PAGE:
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“Forgiveness is the Key to Unlocking Hatred”

Jan White
First Prize - $10,000

Jan’s articles have appeared in Charisma, Focus on the Family, CBA Marketplace, Christian Retailing and the Pentecostal Evangel, as well as devotionals in Devo ‘Zine and God’s World for Today.  She has worked for three newspapers and written a weekly religion column for her local newspaper, The Andalusia Star-News, for over eleven years.  Her column has also been published in the Southeast Sun in Enterprise, AL for the past three years.  For five years, Jan has written the Marketlines column for Cross & Quill, a Christian writers’ newsletter.  Early in her writing career, she worked as a ghostwriter on the publication staff of a national ministry.  She has also co-authored two books. She graduated from Evangel University in Springfield, MO with a B.S. in History and English/Journalism.   Jan and her husband, Greg, live in Andalusia, AL where she is active as a community volunteer.


A horrible tragedy occurred in rural Pennsylvania this week when a gunman walked into a one-room Amish schoolhouse and killed five schoolgirls.

It’s inconceivable the evil that one person is capable of committing against innocent human lives.  The Amish community - grieving their great loss - has asked for prayer and privacy, following the shooting rampage that also wounded five other girls.

News reports of the shocking tragedy tell of a disturbed man filled with hate toward himself, hate toward God, and “unimaginable emptiness.”  In the aftermath of the tragic event, reporters have repeatedly been amazed that the Amish people have emphasized the need for forgiveness, not anger, toward the gunman.

“We’re very concerned that no message of revenge gets out.  We believe in forgiveness,” an Amish man was quoted as saying.  Another said, “We want to forgive.  That’s the way we were brought up – turn good for evil.”

It’s inconceivable that a community suffering such a senseless tragedy could make contact with the gunman’s family with the message of forgiveness.  Amish elders went to meet with the gunman’s widow.  Marie Roberts was reportedly invited to attend the girls’ funerals.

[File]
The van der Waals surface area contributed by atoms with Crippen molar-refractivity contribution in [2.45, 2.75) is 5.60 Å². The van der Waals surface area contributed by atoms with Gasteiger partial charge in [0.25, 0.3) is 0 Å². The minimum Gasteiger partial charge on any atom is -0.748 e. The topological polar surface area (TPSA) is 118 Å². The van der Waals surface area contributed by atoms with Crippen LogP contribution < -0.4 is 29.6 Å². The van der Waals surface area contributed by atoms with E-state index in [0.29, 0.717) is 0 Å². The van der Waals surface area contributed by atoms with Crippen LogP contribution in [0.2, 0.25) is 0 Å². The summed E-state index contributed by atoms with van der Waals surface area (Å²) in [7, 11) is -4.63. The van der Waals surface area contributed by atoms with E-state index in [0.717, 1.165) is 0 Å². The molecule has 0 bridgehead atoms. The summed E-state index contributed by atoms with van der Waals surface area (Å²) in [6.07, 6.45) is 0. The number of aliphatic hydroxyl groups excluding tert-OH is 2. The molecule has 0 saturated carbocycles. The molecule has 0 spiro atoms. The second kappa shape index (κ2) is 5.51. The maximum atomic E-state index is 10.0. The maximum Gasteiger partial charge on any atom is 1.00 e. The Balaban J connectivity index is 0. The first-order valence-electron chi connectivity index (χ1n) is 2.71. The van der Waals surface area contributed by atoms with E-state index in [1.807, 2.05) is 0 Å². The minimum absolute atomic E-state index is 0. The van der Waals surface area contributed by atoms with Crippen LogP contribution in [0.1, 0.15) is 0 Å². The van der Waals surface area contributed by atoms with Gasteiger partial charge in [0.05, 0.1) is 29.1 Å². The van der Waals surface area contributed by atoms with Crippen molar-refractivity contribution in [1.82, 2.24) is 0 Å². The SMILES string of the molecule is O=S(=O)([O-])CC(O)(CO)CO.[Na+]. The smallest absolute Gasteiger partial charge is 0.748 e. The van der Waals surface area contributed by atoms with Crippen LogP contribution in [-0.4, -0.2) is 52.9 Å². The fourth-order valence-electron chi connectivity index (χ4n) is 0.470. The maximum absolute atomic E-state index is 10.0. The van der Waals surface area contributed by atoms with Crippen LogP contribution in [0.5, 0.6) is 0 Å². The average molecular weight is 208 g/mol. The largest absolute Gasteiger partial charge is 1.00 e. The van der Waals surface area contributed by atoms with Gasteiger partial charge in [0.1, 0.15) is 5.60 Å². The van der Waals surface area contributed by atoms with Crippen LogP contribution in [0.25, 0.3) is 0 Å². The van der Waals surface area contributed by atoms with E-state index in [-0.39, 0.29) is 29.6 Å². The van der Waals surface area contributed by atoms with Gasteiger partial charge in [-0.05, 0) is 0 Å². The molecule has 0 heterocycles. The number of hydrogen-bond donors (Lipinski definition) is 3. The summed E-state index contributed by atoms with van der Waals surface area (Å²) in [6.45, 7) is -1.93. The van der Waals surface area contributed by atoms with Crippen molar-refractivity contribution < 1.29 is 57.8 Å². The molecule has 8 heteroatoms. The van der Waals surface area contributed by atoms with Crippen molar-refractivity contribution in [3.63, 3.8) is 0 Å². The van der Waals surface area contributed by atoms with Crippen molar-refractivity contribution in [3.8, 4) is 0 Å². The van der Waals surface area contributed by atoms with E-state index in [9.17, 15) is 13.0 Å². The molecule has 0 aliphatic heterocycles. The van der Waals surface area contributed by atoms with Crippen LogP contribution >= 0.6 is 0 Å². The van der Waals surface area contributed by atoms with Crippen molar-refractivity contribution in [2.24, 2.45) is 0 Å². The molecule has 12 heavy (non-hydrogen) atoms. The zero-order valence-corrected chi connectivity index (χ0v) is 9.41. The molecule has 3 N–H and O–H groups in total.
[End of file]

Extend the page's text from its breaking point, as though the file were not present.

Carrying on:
One Amish woman said, “We can tell people about Christ, and actually show you in our walk that we can forgive; not just say it, but in our walk of life.  You know you have to live it, you can’t just say it.”

Watching and reading about these Amish people, I thought of the saying, “Preach the Gospel, and if necessary, use words.”  This week they have preached to the world the forgiveness of Christ who, while dying on a cross said, “Father, forgive them, they know not what they do” (Luke 23:34).

One newsman made reference to the statement, “To ere is human, to forgive divine.”  Extending forgiveness in this situation would be humanly impossible were it not for their faith in Christ that enables them to show His compassion.

What is forgiveness?  “Forgiveness is surrendering my right to hurt you for hurting me,” according to psychologist Archibald Hart.  “Everyone says forgiveness is a lovely idea, until they have something to forgive,” C.S. Lewis once said.

Hopefully, you and I will never have to forgive someone for something so horrendous as murdering our children.  But, are we willing to forgive the friend or family member who hurt us this week or even many years ago?  Sometimes we find it hard to forgive ourselves. 

Holocaust survivor Corrie Ten Boom has written, “Forgiveness is the key that unlocks the door of resentment and the handcuffs of hate.  It is a power that breaks the chains of bitterness and the shackles of selfishness.”

Ann Curry, a Today Show anchor, commented after covering the tragic event, “I realize I did not know what forgiveness was until now.”  Would someone learn the meaning of forgiveness by looking at our lives? 

 

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